Lockdowns changed consumer buying behavior: New research.

The series of national lockdowns has resulted in significant changes to the way Britons consume goods, including what they buy, the channels they buy through and how they pay, according to new research.

Barclaycard Payments partnered with Futurist Tom Cheesewright to reveal the biggest shifts in consumer behavior and what this means for the future of British retail.

It said that since the start of the pandemic, 9% of consumers have used ‘come to me’ retail, where a concierge-style service delivers clothing to customers’ homes and waits while they try it on, so that they can immediately return any items they don’t want.

The convenience of the service is proving popular, with 94% of customers planning to use it again. Of particular interest to fashion retailers, 34% of shoppers said they would be more inclined to buy from a brand offering ‘come to me’ retail as an option, while 38% said they’d prefer this service to receiving deliveries and returning unwanted items by mail. 

“While this method might not be scalable for brands dealing with higher volumes, it’s a great example of how smart businesses are looking for ways to provide smoother and more seamless shopping experiences”, the report says.


With the closure of non-essential shops for extended periods, consumers have been receiving an average of two extra deliveries per month since March 2020 (seven parcels now vs five before March 2020). This equates to over 86 packages in total over the course of a year. This growth in deliveries is here to stay, with over half of people expecting to receive either the same amount (47%) or more (10%) in the future.
And 30% of consumers say they have used Click and Collect more often since the start of the pandemic. Shoppers now use the service three times a month compared to twice a month in 2019. Almost all (90%) of those who have been using the service more often since the start of the pandemic will keep this up once all restrictions have been lifted.

Despite many fashion names saying they’ve seen lower returns, the opposite is true, says Barclaycard. In the last 12 months, 51% of Britons have returned items they’ve bought online, compared to 47% in the same period in 2019 and 46% in 2016. Some 12% of Britons report returning more because they’re unable to try items on in-store and 9% have used home deliveries as a try-on service, ordering multiple sizes and colours in the absence of a shop changing room.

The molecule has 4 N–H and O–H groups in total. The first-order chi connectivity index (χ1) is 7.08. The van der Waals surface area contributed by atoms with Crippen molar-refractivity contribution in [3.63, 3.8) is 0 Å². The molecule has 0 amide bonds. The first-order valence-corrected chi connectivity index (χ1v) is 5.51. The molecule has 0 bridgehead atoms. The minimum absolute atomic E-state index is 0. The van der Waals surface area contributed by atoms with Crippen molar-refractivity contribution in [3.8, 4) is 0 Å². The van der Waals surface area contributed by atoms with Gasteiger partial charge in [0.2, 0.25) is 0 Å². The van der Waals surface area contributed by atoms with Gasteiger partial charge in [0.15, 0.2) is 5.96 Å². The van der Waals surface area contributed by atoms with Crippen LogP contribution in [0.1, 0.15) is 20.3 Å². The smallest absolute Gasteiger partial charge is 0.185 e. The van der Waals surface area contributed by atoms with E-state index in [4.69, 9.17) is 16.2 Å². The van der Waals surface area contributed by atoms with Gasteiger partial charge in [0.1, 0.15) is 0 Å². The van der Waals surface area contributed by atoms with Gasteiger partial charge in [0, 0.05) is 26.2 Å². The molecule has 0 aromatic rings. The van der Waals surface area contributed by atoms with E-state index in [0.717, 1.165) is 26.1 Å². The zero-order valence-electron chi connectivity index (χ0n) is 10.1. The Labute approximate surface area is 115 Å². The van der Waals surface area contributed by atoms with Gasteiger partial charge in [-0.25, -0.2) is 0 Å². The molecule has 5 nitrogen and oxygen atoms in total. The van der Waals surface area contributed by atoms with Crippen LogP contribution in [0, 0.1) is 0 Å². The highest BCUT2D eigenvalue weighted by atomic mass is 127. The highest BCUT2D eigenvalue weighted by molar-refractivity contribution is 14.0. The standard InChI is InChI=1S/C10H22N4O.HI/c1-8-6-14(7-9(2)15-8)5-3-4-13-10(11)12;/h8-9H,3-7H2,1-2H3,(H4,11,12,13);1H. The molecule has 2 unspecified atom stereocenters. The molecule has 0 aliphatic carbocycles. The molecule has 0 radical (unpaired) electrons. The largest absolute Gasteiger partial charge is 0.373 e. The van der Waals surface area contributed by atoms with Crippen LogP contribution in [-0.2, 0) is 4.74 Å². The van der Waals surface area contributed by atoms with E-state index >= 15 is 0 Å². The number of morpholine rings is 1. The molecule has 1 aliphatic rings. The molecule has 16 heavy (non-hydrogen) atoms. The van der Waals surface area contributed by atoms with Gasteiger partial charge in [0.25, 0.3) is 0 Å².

Lockdowns have changed the way goods are bought and how they’re paid for, with mobile payments growing substantially in the past year. Barclays consumer debit data reveals that Apple Pay grew rapidly in 2020 compared to 2019, in particular in Leisure & Entertainment, where online debit transactions increased by 70%. With ‘digital wallets’ and mobile payment services soaring, physical wallets are becoming less popular. Some 30% of consumers and 55% of 25-34 year-olds say they now regularly leave their wallet or purse behind because all they need is their mobile phone.

Some 71% now think more carefully about how they spend their money and 92% of those who do, plan to continue being more mindful of their spending habits even after lockdown lifts. With more time available to scour the internet at home for the perfect gift, 50% of Britons also say they have put more thought into what they’ve bought for others, with 83% of those confident this behaviour will continue.

The additional time has also meant people are doing more research to ensure the products they buy are made ethically (46%), with 88% planning to continue this shift in behaviour after lockdown ends. 

“Retailers can take advantage of this by highlighting their ‘mindful’ credentials; nudging more consumers to make a purchase”, the report suggests.
Encouragingly, research with retailers shows that small- and medium-sized businesses are responding to this new landscape, with 29% planning to invest in new equipment and technology in 2021, and 13% viewing technology as “the top opportunity for growth over the next year”. 

Cheesewright said: “Echoes of this pandemic will be heard long after lockdown is lifted through a sustained shift in our buying behaviours. Changes we expected to happen over a decade have been condensed into a year, leading us to ask: what’s next?
“The trend towards online and concierge services look set to continue, with shoppers seeking ever greater convenience and clawing back time to spend elsewhere. Retailers that can strip friction from their sales process while making us feel special will continue to succeed”.

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